Old-world Flavor

Americans rediscover the European roots of thier outdooe-cooking favorites

October 03, 2001|By Peter Jensen | Peter Jensen,SUN STAFF

Michael Symon's day job requires him to cook contemporary American cuisine at his well-regarded Lola Bistro and Wine Bar just west of downtown Cleveland.

But what does the hot young chef cook in his own back yard? He grills European. His favorite recipes include a lamb-and-onion kebab from Eastern Europe and grilled fresh peaches flavored like Greek baklava with honey and cinnamon.

"It's an overlooked cuisine," says Symon, 31, who also is co-host of the Food Network's Melting Pot cooking show. "But it's the stuff we do at home."

While it may be trendy these days to savor the grilled foods of Asia, Latin America and the Caribbean, with their exotic spices and robust flavors, it's easy to forget that the roots of American grilling lie in Europe.

Hot dogs? They can be traced to Germany's sausage makers.

The hamburger? There are similar ground meat patties grilled outdoors in Bulgaria, Romania and Croatia.

Italian sausage? Do you have to ask?

Even baked beans, the classic grilled-food accompaniment, come from Eastern Europe as cholent, a classic Jewish recipe for slow-cooked beans in a pot.

When Weber conducted its annual public-opinion survey last year, more Americans said they liked to cook Italian food on the grill than all forms of Asian cooking combined. Even Cajun cooking, one of the most popular and distinctly American forms of barbecue, can be traced to classic French cuisine.

"In Italian culture, there will often be an outdoor kitchen, and cooking things over a wood fire is very common, particularly in the south," says Paul Dongarra, chef-owner of Dionysus' Kitchen, an Ellicott City caterer.

Last August, Dongarra was recruited by the Italian Wine and Food Advocates, an Italian dining society, to cater a benefit dinner for 100 guests at the Lichendale Farm in West Friendship.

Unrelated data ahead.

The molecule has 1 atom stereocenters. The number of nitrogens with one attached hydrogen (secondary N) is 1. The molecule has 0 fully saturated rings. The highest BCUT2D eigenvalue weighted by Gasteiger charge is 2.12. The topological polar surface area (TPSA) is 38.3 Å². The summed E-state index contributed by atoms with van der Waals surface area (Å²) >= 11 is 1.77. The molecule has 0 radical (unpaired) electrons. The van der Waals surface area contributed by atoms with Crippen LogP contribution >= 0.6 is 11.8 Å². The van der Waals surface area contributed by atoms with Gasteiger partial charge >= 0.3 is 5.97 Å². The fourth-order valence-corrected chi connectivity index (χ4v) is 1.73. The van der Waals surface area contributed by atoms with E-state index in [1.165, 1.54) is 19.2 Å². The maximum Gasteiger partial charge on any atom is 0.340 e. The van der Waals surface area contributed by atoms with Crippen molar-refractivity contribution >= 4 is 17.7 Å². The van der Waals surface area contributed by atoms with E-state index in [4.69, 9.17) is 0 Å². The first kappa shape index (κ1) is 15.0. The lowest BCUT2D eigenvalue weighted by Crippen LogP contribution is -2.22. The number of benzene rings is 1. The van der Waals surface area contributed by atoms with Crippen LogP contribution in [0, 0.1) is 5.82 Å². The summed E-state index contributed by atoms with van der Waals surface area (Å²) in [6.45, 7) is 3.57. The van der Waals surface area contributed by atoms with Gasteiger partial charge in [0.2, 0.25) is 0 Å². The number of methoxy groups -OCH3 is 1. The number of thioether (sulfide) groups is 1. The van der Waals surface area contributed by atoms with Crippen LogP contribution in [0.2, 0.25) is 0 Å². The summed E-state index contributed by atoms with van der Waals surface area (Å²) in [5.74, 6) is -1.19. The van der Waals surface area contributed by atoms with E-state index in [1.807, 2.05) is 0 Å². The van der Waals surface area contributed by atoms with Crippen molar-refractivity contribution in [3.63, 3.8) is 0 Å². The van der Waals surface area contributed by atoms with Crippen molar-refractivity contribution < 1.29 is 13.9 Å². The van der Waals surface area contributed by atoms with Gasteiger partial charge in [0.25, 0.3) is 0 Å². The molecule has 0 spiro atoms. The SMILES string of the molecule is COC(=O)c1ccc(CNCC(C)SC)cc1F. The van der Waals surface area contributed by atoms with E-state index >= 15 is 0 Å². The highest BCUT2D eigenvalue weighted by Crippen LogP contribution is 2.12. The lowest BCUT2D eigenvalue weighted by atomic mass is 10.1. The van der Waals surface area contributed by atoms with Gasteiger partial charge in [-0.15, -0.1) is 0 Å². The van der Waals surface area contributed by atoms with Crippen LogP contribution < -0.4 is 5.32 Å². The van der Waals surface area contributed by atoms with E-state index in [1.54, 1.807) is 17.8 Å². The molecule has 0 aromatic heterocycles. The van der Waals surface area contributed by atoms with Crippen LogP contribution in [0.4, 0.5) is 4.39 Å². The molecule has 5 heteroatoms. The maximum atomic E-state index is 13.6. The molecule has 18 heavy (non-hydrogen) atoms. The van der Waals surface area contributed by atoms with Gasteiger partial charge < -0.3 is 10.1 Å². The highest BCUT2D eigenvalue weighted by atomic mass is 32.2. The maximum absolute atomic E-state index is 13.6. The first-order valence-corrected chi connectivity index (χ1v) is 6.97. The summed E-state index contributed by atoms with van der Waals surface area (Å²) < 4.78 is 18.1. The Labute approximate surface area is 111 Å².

His choice was to cook sulla griglia or on the grill. A specialist in Sicilian and Mediterranean cooking, Dongarra decided to grill quail. After some experimentation, he chose to marinate the semiboneless birds in olive oil, garlic, thyme, rosemary and cracked pepper and serve them with braised fennel.

The quail were a hit. The dark meat and simple seasonings worked well with the smoky charcoal grilling.

"Even people who aren't partial to game loved it," Dongarra says. "The smoke really does something for the meat, and the hot charcoal fire gave it a nice crunch on the outside."

Bringing Italian flavors to the grill doesn't even have to be complicated. It can be as simple as unscrewing the top from a bottle of salad dressing.

Brad Hammond of Granite, a Baltimore architect, is also the mastermind behind the DeGroen's Beer Porkitects, a competitive barbecue team that has taken first-place honors in barbecue competitions in Memphis, Tenn., and Ocean City, N.J.

Competition barbecues generally focus on classic American fare like smoked ribs and pulled pork, but on his team's Web site (www.porkitects.com), he recommends his parents' recipe for lemon-oregano chicken, which uses the classic Greek flavors of lemon juice, olive oil and dried oregano.

Even easier, he says, is to mix up a batch of Good Seasonings Italian dressing and use it to marinate a steak or pork loin overnight, a technique he's used in competitions (with a few extra seasonings). He recalls his sister once marinating an inexpensive steak in a bottle of Wishbone brand dressing with surprising results.

"It was a cheapo steak and it was just phenomenal," he says.

While European cuisines are often associated with heavy sauces and subtle tastes -- which could be considered the opposite of grilled food -- author Steven Raichlen notes that the popularity of backyard grilling is on the rise in places like Germany and Great Britain.

In his classic book on global grilling, The Barbecue! Bible, (Workman, 1998 $18.95), he draws grilling recipes from 11 European countries including, most surprisingly, France. "The French do all things culinary well, but no one can beat them at spit-roasted chicken," he writes.

For the Melting Pot show on European grilling, Symon's co-host, Wayne Harley Brachman, prepared Romanian Steak, a skirt steak marinated in garlic and oil. It's a classic Eastern European entree that is still quite popular in New York delicatessens.

"I call Romanian Steak the epitome of Jewish grilling, which is something because you don't usually hear too much of Jewish grilling except maybe for frankfurters at Nathan's," says Brachman.

Symon's lamb kebabs also have a bit of Turkish ancestry. The garlic, mint and rosemary are classic lamb seasonings. Serving it on a skewer with onions, peppers, tomatoes and mushrooms is what distinguishes it as a kebab.

"The most important thing is to use good-quality, simple ingredients and to use things that pair up well," he says. "With grilling, it's about the heat. You get that nice texture on the outside and still have medium-rare meat on the inside. Whether you use smoke or not is a matter of preference."

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